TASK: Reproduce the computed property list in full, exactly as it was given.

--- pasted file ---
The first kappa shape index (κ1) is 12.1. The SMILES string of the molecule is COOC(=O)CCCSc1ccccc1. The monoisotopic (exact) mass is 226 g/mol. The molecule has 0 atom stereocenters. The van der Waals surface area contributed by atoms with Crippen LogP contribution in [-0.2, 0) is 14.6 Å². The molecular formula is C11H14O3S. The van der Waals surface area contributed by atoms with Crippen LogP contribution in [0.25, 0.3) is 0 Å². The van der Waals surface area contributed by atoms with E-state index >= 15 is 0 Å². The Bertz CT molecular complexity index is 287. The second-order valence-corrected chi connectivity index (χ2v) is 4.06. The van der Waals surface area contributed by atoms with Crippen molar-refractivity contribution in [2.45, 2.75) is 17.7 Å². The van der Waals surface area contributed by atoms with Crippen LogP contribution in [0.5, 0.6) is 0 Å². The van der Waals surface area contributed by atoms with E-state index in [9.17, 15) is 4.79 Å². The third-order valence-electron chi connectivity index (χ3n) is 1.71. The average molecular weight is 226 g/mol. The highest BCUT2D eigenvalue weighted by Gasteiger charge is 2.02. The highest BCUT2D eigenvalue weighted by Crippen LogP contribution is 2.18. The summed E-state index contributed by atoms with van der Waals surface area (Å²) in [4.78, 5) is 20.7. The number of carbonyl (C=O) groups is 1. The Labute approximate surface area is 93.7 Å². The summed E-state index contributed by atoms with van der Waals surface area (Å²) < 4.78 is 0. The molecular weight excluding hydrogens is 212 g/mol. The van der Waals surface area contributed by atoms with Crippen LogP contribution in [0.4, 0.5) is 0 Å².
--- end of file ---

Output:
The first kappa shape index (κ1) is 12.1. The SMILES string of the molecule is COOC(=O)CCCSc1ccccc1. The monoisotopic (exact) mass is 226 g/mol. The molecule has 0 atom stereocenters. The van der Waals surface area contributed by atoms with Crippen LogP contribution in [-0.2, 0) is 14.6 Å². The molecular formula is C11H14O3S. The van der Waals surface area contributed by atoms with Crippen LogP contribution in [0.25, 0.3) is 0 Å². The van der Waals surface area contributed by atoms with E-state index >= 15 is 0 Å². The Bertz CT molecular complexity index is 287. The second-order valence-corrected chi connectivity index (χ2v) is 4.06. The van der Waals surface area contributed by atoms with Crippen molar-refractivity contribution in [2.45, 2.75) is 17.7 Å². The van der Waals surface area contributed by atoms with Crippen LogP contribution in [0.5, 0.6) is 0 Å². The van der Waals surface area contributed by atoms with E-state index in [9.17, 15) is 4.79 Å². The third-order valence-electron chi connectivity index (χ3n) is 1.71. The average molecular weight is 226 g/mol. The highest BCUT2D eigenvalue weighted by Gasteiger charge is 2.02. The highest BCUT2D eigenvalue weighted by Crippen LogP contribution is 2.18. The summed E-state index contributed by atoms with van der Waals surface area (Å²) in [4.78, 5) is 20.7. The number of carbonyl (C=O) groups is 1. The Labute approximate surface area is 93.7 Å². The summed E-state index contributed by atoms with van der Waals surface area (Å²) < 4.78 is 0. The molecular weight excluding hydrogens is 212 g/mol. The van der Waals surface area contributed by atoms with Crippen LogP contribution in [0.4, 0.5) is 0 Å².